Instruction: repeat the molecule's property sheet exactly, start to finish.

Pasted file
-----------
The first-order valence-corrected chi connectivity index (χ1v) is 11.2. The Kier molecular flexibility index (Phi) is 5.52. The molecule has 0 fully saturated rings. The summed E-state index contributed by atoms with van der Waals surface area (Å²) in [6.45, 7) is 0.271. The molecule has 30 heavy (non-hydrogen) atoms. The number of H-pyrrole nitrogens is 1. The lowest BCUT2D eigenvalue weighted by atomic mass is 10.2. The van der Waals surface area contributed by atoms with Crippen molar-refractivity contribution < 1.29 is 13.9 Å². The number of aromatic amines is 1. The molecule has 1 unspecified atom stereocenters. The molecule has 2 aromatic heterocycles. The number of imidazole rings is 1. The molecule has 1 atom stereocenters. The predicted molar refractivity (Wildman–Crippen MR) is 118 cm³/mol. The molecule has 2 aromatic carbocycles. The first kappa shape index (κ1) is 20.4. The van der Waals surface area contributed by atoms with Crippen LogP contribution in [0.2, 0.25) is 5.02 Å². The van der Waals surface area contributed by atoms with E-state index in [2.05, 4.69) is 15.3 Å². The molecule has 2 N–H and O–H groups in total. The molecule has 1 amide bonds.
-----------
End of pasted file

The first-order valence-corrected chi connectivity index (χ1v) is 11.2. The Kier molecular flexibility index (Phi) is 5.52. The molecule has 0 fully saturated rings. The summed E-state index contributed by atoms with van der Waals surface area (Å²) in [6.45, 7) is 0.271. The molecule has 30 heavy (non-hydrogen) atoms. The number of H-pyrrole nitrogens is 1. The lowest BCUT2D eigenvalue weighted by atomic mass is 10.2. The van der Waals surface area contributed by atoms with Crippen molar-refractivity contribution < 1.29 is 13.9 Å². The number of aromatic amines is 1. The molecule has 1 unspecified atom stereocenters. The molecule has 2 aromatic heterocycles. The number of imidazole rings is 1. The molecule has 1 atom stereocenters. The predicted molar refractivity (Wildman–Crippen MR) is 118 cm³/mol. The molecule has 2 aromatic carbocycles. The first kappa shape index (κ1) is 20.4. The van der Waals surface area contributed by atoms with Crippen LogP contribution in [0.2, 0.25) is 5.02 Å². The van der Waals surface area contributed by atoms with E-state index in [2.05, 4.69) is 15.3 Å². The molecule has 2 N–H and O–H groups in total. The molecule has 1 amide bonds.